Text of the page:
The designer of a 17-story waterslide at a Kansas amusement park, once the tallest in the world, was arrested on Monday and charged with second-degree murder for the death of a 10-year-old boy who was decapitated on the ride in 2016. The charges were filed against the two designers of the Verrückt ride (translated as “insane” in German), including Schlitterbahn Waterpark owner Jeff Henry, after investigators uncovered shoddy design, a faulty safety record, and overall negligence in the rushed construction of the hybrid rollercoaster-waterslide.
Conceived in 2012 “in a spur-of-the-moment bid to impress producers of the Travel Channel’s Xtreme Waterparks series,” the 17-story Verrückt was guided from design to completion by Henry and [John] Schooley—neither of whom “possessed any kind of technical or engineering credential relevant to amusement ride design or safety,” the indictments say… “Verrückt suffered from a long list of dangerous design flaws; however, the most obvious and potentially lethal flaw was that Verrückt’s design guaranteed that rafts would occasionally go airborne in a manner that could severely injure or kill the occupants,” the indictments assert, alleging that video recordings depict even Henry and Schooley going airborne on a personal test run of the prototype.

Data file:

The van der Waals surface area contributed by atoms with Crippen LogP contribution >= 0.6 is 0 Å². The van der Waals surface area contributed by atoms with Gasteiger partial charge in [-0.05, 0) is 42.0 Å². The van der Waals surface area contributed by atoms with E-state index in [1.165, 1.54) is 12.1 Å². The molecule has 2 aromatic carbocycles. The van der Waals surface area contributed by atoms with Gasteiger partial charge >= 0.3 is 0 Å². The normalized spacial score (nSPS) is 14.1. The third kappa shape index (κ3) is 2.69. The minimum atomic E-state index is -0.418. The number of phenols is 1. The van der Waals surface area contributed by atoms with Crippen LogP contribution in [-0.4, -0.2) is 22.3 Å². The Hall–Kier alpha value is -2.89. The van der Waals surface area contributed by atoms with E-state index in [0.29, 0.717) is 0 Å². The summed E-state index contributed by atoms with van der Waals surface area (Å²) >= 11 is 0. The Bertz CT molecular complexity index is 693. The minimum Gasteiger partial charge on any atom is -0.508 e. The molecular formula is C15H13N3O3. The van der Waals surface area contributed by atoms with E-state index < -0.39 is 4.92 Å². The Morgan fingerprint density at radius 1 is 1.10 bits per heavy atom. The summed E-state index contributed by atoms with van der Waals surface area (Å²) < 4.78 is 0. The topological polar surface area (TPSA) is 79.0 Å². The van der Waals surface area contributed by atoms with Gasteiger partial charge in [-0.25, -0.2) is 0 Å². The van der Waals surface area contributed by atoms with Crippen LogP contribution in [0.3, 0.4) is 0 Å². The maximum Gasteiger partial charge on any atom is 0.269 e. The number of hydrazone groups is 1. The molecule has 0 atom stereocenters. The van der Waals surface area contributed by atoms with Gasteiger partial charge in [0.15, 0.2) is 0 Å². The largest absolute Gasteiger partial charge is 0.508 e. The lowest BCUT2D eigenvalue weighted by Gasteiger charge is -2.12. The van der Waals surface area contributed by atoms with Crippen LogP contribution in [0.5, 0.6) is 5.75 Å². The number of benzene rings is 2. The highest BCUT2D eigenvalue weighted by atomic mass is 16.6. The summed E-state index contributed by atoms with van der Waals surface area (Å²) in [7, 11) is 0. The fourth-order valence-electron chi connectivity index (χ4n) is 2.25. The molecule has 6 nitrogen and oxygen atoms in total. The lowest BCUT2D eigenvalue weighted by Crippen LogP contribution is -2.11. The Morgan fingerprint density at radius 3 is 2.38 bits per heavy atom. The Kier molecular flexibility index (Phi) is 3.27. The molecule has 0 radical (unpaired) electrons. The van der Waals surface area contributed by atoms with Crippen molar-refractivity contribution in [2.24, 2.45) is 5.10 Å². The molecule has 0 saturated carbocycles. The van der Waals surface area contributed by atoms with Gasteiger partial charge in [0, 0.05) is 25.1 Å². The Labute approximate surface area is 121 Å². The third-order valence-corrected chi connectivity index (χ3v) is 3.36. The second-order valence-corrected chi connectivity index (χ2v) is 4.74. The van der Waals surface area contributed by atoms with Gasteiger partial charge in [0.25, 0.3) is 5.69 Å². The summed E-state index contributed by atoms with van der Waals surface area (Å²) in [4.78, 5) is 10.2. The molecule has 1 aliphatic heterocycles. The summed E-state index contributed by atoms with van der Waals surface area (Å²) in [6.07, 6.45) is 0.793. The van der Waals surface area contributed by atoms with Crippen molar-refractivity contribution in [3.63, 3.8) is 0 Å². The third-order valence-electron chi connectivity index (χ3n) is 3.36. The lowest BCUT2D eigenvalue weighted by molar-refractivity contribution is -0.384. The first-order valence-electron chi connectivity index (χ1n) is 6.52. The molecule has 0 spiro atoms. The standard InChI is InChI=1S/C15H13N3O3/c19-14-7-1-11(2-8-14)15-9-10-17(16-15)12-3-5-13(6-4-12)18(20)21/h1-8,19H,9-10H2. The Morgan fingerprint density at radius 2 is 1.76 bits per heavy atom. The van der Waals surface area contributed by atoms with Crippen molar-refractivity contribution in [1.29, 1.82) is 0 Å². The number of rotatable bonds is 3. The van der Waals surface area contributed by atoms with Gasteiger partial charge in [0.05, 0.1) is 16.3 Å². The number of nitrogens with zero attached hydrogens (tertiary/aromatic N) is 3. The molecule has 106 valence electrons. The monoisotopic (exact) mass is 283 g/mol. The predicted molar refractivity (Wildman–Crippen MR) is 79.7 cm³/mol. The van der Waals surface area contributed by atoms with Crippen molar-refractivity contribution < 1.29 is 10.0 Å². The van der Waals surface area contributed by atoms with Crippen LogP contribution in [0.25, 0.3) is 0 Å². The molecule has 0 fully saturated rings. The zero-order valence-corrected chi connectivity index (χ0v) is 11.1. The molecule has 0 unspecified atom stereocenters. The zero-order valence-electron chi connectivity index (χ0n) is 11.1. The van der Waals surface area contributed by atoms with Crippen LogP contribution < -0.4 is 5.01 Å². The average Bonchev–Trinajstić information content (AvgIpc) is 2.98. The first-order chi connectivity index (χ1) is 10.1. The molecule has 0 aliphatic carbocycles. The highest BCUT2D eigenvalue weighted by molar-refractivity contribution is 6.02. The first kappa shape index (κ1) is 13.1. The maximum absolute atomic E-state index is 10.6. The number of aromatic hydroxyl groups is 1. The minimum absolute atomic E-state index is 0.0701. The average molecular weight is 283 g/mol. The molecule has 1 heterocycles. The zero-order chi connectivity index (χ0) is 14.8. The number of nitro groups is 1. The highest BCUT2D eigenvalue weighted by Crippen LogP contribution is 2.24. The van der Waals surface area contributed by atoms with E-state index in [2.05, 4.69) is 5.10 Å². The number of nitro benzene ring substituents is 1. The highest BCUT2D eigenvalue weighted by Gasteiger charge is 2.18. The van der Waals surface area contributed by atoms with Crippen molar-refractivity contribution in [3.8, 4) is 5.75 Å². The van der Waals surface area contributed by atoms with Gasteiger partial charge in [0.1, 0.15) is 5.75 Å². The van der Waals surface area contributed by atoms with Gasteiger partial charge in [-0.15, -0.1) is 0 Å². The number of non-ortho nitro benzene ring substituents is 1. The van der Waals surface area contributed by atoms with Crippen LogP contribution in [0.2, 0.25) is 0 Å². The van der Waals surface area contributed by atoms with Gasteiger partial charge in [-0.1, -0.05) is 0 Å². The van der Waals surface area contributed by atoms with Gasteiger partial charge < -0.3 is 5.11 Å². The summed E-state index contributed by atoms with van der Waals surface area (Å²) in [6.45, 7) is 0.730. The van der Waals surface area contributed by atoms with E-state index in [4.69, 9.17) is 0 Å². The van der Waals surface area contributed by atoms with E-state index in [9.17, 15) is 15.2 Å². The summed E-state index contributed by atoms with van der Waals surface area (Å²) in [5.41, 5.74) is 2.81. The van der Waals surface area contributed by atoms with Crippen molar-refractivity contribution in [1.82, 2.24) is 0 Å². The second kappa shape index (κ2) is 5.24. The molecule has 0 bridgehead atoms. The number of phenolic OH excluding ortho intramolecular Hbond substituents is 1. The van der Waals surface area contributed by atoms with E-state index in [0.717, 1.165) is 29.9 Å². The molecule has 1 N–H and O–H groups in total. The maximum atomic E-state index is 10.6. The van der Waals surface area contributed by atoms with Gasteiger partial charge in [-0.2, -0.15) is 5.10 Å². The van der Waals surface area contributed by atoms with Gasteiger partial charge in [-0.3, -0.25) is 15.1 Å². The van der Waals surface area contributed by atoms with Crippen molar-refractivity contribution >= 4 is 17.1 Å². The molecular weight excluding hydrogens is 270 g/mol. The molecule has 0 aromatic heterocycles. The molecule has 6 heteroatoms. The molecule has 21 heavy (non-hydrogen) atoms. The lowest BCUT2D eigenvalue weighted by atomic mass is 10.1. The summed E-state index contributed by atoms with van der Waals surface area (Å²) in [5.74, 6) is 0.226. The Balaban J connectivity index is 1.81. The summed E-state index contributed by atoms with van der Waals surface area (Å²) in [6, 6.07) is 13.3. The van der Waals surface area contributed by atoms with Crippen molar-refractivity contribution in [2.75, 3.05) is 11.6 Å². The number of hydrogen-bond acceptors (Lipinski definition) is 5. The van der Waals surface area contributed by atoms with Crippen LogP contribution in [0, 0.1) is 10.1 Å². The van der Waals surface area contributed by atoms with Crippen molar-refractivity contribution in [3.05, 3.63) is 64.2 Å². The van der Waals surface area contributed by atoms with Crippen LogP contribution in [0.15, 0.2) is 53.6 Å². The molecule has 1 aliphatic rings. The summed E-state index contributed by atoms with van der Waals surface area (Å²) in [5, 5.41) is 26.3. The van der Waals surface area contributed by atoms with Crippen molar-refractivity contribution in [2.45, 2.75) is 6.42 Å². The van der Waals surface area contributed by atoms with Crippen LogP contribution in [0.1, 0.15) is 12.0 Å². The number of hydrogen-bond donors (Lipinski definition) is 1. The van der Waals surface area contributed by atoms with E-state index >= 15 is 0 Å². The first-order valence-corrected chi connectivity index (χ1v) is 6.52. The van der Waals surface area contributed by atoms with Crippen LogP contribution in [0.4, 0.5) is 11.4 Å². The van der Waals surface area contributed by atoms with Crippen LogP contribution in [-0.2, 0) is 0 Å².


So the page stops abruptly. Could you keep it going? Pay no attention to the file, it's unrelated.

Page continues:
Despite their lack of experience, the ride went live after just 20 months and the injuries began to pile up: 13 injuries, including two concussions and one case of temporary blindness. “On Verrückt, groups of riders first zoomed down a nearly vertical, 168-foot main descent. Then they ascended 50 feet above the ground, propelled by inertia and ‘a series of high-pressure water blasters,’ ” the Washington Post reported on the indictment. The problem was that riders would often go airborne when careening down the ride’s chute, exposing riders to dangerous looped metal poles overhead. In August 2016, that’s exactly what happened to the 10-year-old boy, who was thrown from his raft while riding with two older women and decapitated on a metal pole.